By Brandon Naurato –
A team of employees working under one boss for a company is a similar comparison to a team of hockey players playing for their head coach and their respective organization. Every single day, employees are working hard and trying to prove themselves to their boss with hopes of a promotion, which would entail more money in the bank and more opportunities. The same goes for hockey players. Every time you step on the ice, it should be used as an opportunity to build your “hockey bank account.”
The first thing you need to understand when it comes to boosting the perception of yourself as a player is that it does not rely strictly on your on-ice performance. At every level of hockey, you will find the one percent of high-end players that completely separate themselves from everyone. These are “can’t miss” prospects that you find on all the pre-draft scouting lists on the Internet and the guys that everyone is talking about at every tournament and showcase. Then there are about 5,000 other really good hockey players at the same age group that are all trying to play at the same place. This is when the intangibles on and off the ice come into play and every coach and scout is asking the same questions:
- What type of kid is he?
- What are his grades like?
- How is his attitude?
- Does he have any off-ice issues?
- How is his work ethic?
I have good news for you….you can control all of these questions!If you take anything away from this, take away this message: You are not being evaluated only by the guys in the stands with track jackets from future teams that you aspire to play for. You are being evaluated by everyone, and through this process you are slowly building your “hockey bank account” to where you want it to be.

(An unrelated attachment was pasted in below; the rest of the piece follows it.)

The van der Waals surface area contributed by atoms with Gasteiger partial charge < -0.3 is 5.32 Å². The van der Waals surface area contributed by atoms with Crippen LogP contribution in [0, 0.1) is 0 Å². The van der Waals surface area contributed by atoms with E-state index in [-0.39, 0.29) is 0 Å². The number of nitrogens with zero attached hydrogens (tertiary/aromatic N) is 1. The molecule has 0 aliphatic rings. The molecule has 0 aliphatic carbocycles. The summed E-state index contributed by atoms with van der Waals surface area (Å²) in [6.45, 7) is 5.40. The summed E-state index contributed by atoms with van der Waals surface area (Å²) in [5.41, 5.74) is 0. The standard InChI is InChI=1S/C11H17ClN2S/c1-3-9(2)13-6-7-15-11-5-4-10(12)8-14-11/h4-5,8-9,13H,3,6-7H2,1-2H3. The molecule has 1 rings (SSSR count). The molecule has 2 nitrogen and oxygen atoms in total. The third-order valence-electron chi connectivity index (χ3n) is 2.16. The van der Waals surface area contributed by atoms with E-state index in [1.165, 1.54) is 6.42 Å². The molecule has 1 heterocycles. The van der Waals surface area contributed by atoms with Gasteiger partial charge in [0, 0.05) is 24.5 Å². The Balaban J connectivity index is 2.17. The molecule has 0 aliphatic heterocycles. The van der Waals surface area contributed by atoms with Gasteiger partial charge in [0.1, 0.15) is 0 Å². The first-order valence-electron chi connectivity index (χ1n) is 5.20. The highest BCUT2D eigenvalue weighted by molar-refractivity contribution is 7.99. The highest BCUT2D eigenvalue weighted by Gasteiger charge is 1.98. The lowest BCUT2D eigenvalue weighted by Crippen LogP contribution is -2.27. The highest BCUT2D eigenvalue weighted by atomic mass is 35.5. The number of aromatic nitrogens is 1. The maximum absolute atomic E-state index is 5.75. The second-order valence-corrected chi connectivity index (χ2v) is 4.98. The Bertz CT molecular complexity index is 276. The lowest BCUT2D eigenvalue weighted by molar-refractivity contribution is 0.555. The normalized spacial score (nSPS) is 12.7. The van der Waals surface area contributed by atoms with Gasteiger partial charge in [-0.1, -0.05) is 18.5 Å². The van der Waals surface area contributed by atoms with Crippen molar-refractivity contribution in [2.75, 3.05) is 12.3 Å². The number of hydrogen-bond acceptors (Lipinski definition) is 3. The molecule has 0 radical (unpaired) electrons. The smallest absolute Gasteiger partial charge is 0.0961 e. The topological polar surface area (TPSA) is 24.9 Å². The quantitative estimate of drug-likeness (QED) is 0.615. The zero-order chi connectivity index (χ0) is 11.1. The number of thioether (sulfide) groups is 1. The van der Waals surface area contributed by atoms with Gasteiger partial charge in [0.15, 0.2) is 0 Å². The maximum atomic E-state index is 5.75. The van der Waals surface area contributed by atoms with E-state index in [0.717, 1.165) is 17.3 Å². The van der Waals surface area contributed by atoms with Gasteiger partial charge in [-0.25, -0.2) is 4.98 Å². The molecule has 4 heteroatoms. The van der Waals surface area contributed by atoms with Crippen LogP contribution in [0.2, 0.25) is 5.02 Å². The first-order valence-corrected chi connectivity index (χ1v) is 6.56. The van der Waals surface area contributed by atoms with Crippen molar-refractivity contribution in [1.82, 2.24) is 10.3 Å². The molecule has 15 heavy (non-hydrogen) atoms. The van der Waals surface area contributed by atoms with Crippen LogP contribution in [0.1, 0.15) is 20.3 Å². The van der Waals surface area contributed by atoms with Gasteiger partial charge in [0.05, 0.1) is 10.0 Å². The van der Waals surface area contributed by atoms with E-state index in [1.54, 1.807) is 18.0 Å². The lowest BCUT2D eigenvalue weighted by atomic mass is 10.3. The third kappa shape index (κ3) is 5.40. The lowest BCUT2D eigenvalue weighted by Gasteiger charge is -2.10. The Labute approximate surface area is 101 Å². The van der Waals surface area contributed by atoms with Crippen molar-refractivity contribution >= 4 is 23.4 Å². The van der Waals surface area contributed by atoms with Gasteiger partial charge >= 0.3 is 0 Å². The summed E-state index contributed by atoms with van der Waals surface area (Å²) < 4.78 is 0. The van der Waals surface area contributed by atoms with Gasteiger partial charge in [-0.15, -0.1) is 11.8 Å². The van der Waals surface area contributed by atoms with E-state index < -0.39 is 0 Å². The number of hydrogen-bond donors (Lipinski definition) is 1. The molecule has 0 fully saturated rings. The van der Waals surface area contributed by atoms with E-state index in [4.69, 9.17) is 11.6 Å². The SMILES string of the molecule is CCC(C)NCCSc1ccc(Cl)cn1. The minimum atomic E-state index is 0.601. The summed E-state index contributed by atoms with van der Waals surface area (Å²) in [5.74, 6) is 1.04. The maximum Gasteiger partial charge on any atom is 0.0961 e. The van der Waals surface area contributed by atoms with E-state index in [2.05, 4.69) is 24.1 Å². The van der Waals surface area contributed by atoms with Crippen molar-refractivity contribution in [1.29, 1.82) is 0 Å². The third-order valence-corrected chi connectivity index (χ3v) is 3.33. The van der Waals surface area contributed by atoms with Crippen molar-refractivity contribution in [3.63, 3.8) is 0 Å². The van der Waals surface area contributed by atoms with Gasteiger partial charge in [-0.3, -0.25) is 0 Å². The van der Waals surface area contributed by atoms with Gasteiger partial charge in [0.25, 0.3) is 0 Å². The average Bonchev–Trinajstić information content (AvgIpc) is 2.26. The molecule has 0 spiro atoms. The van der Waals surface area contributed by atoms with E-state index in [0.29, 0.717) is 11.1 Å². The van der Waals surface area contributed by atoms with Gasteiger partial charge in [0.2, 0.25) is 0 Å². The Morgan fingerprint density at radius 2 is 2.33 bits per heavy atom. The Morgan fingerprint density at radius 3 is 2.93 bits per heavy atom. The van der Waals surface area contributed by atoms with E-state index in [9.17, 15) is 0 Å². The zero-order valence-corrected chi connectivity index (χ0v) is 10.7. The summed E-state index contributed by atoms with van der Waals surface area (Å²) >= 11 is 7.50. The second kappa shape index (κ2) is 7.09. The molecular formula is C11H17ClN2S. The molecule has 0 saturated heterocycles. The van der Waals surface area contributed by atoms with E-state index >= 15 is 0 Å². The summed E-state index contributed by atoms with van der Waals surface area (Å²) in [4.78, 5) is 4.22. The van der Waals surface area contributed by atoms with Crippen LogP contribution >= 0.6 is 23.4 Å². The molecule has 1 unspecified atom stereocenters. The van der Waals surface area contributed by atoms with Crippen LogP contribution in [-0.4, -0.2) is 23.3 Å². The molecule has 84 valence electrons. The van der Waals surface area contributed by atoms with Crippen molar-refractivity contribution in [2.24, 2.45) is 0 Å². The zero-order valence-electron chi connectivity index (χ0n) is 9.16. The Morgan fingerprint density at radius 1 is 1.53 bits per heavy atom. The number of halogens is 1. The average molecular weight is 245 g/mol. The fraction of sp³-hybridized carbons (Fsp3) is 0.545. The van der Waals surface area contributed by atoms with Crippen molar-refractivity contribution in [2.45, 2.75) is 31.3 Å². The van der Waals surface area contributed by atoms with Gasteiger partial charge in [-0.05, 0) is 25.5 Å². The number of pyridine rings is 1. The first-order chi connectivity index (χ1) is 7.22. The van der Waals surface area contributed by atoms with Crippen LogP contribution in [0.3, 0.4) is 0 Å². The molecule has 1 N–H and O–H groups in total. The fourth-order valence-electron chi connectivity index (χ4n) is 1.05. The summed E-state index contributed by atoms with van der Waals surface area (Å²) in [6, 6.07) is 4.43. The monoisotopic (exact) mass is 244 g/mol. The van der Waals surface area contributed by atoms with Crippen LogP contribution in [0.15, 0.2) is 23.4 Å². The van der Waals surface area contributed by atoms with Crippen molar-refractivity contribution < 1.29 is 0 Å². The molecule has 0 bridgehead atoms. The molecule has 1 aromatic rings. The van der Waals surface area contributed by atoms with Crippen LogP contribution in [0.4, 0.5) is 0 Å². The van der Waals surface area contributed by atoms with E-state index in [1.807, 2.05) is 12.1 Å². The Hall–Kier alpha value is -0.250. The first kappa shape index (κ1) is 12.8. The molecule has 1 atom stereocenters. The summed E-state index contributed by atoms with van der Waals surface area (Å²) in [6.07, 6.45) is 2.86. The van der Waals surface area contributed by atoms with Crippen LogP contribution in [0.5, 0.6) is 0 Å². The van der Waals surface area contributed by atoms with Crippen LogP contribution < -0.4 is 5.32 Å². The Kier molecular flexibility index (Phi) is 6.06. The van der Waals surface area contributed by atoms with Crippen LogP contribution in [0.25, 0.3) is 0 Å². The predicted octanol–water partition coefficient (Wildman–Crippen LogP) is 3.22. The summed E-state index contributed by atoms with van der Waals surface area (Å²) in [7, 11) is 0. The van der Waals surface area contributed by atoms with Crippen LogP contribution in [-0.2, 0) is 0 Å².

What are your coach, other coaches, your peers, new teammates and former teammates saying about you when you’re not around?
Are they good things?
All of these attributes will not only bring you success on the ice, but you will start to see it in your everyday life, as well. Treating people with respect, having a positive attitude in the locker room and on the bench, and competing at 110 percent on the ice are a few great ways to build up your hockey bank account. Another good way to build up your hockey bank account is to surround yourself with respected people in the hockey world and prove to these people daily that you are putting the work into following your dreams of playing at the next level and not just talking about it. When the time is right, these are the type of people that have a voice and will have no problem vouching for you as a player because you deserve it. With three or four phone calls, any coach in North America can find somebody that knows you, knows how you play and knows what kind of a student you are.
The important points are these:
- If you are looking for an opportunity, talk to the hockey guys that you know – they likely know somebody that can help.
- If you are contacted by a coach that you don’t know, ask the hockey guys that you do know – if they don’t know that coach they likely know somebody that does.
- And maybe most important of all – don’t burn any bridges. You never know who might call the hockey guys that you know to ask about you.
Hockey is a small world, so control what you can control, build up your “hockey bank account”, and I guarantee that you will find the success you are looking for when all is said and done.